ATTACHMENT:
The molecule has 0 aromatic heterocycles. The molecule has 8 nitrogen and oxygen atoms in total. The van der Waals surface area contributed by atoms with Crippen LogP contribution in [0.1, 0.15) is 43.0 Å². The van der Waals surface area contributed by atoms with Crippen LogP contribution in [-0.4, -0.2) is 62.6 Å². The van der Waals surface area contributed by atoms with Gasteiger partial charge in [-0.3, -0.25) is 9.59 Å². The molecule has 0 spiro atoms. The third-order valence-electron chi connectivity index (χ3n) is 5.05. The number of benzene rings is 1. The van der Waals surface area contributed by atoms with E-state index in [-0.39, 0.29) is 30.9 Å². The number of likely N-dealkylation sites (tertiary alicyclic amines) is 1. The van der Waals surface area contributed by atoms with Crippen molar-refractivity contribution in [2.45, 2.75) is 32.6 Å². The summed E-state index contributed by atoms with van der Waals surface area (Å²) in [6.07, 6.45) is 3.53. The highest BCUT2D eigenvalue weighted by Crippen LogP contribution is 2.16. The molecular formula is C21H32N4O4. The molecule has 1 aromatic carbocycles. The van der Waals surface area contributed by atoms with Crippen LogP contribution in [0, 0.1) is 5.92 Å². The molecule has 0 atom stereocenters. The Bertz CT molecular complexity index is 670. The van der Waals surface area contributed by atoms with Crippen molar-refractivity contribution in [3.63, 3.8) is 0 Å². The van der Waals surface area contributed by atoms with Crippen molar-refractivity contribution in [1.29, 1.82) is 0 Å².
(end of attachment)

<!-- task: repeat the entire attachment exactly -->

The molecule has 0 aromatic heterocycles. The molecule has 8 nitrogen and oxygen atoms in total. The van der Waals surface area contributed by atoms with Crippen LogP contribution in [0.1, 0.15) is 43.0 Å². The van der Waals surface area contributed by atoms with Crippen LogP contribution in [-0.4, -0.2) is 62.6 Å². The van der Waals surface area contributed by atoms with Gasteiger partial charge in [-0.3, -0.25) is 9.59 Å². The molecule has 0 spiro atoms. The third-order valence-electron chi connectivity index (χ3n) is 5.05. The number of benzene rings is 1. The van der Waals surface area contributed by atoms with E-state index in [-0.39, 0.29) is 30.9 Å². The number of likely N-dealkylation sites (tertiary alicyclic amines) is 1. The van der Waals surface area contributed by atoms with Crippen molar-refractivity contribution in [2.45, 2.75) is 32.6 Å². The summed E-state index contributed by atoms with van der Waals surface area (Å²) in [6.07, 6.45) is 3.53. The highest BCUT2D eigenvalue weighted by Crippen LogP contribution is 2.16. The molecular formula is C21H32N4O4. The molecule has 1 aromatic carbocycles. The van der Waals surface area contributed by atoms with Crippen LogP contribution in [0, 0.1) is 5.92 Å². The molecule has 0 atom stereocenters. The Bertz CT molecular complexity index is 670. The van der Waals surface area contributed by atoms with Crippen molar-refractivity contribution in [3.63, 3.8) is 0 Å². The van der Waals surface area contributed by atoms with Crippen molar-refractivity contribution in [1.29, 1.82) is 0 Å².